The Eugene A. Obregon / Congressional Medal of Honor Campaign

The Monument

Monument honoring the sacrifice of Private Obregon

Artist's model of monument honoring the sacrifice of Private Obregon, one of the 59 Latino Medal of Honor recipients.

Already many people have commented that this will be the most impressive and beautiful monument ever erected in our city. When completed, it will stand 20 feet high, measuring 12 ft by 12 ft feet at its base. Two bronze figures will depict Obregon and Johnson atop a pyramid made of the same volcanic stone used for sculpture by pre-Columbian Aztec artists. One side will contain a description of Obregon's deed. The other 3 sides will bear the names of the 59 Latino CMH recipients and the wars they fought in. Pfc. Obregon's Citation reads as follows:

For conspicuous gallantry and intrepidity at the risk of his life above and beyond the call of duty while serving with Company G, Third Battalion, Fifth Marines, First Marine Division (Reinforced), in action against enemy aggressor forces at Seoul, Korea, on 26 September 1950.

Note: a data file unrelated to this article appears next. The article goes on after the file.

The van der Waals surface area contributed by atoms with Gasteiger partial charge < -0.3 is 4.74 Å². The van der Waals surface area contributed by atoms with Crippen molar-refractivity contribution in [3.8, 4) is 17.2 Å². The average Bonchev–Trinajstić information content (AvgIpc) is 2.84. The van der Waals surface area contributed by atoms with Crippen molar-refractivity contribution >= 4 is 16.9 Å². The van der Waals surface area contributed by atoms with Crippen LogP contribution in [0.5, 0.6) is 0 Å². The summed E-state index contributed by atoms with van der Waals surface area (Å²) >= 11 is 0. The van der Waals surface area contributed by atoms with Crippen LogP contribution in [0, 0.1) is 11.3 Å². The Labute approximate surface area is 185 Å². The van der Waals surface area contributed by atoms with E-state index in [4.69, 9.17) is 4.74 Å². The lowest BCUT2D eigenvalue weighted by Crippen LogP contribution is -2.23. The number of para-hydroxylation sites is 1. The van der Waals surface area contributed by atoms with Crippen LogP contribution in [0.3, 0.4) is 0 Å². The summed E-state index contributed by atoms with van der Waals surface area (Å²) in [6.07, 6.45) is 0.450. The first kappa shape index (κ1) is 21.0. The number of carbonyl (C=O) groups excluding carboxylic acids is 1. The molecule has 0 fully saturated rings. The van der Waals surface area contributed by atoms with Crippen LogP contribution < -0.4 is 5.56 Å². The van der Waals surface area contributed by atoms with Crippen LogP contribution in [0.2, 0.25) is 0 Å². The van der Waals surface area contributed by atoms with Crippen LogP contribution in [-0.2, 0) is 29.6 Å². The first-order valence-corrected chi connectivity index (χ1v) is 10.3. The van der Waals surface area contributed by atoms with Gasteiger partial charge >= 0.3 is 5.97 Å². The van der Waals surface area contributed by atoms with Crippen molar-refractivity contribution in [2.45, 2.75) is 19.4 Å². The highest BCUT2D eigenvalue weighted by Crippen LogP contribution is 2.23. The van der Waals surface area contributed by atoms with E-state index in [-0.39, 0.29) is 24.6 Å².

While serving as an ammunition carrier of a machine gun squad in a Marine rifle company which was temporarily pinned down by hostile fire, Private First Class Obregon observed a fellow Marine fall wounded in the line of fire. Armed only with a pistol, he unhesitatingly dashed from his covered position to the side of the casualty.

Firing his pistol with one hand as he ran, he grasped his comrade by the arm with his other hand and, despite great peril to himself, dragged him to the side of the road. Still under enemy fire, he was bandaging the man's wounds when hostile troops of approximately platoon strength began advancing toward his position.

Quickly seizing the wounded Marine's carbine, he placed his own body as a shield in front of him and lay there firing accurately and effectively into the hostile group until he himself was fatally wounded by enemy gunfire.

By his courageous fighting spirit, fortitude and loyal devotion to duty, Private First Class Obregon enabled his fellow Marines to rescue the wounded man and aided essentially in repelling the attack, thereby sustaining and enhancing the highest traditions of the United States Naval Service. He gallantly gave his life for his country.

In addition to the Medal of Honor, Private first class Obregon was posthumously awarded the Purple Heart Medal, Combat Action Ribbon, Presidential Unit Citation, Korean Service Medal with three Bronze Stars, United Nations Service Medal, National Defense Medal, and Korean War Service Medal.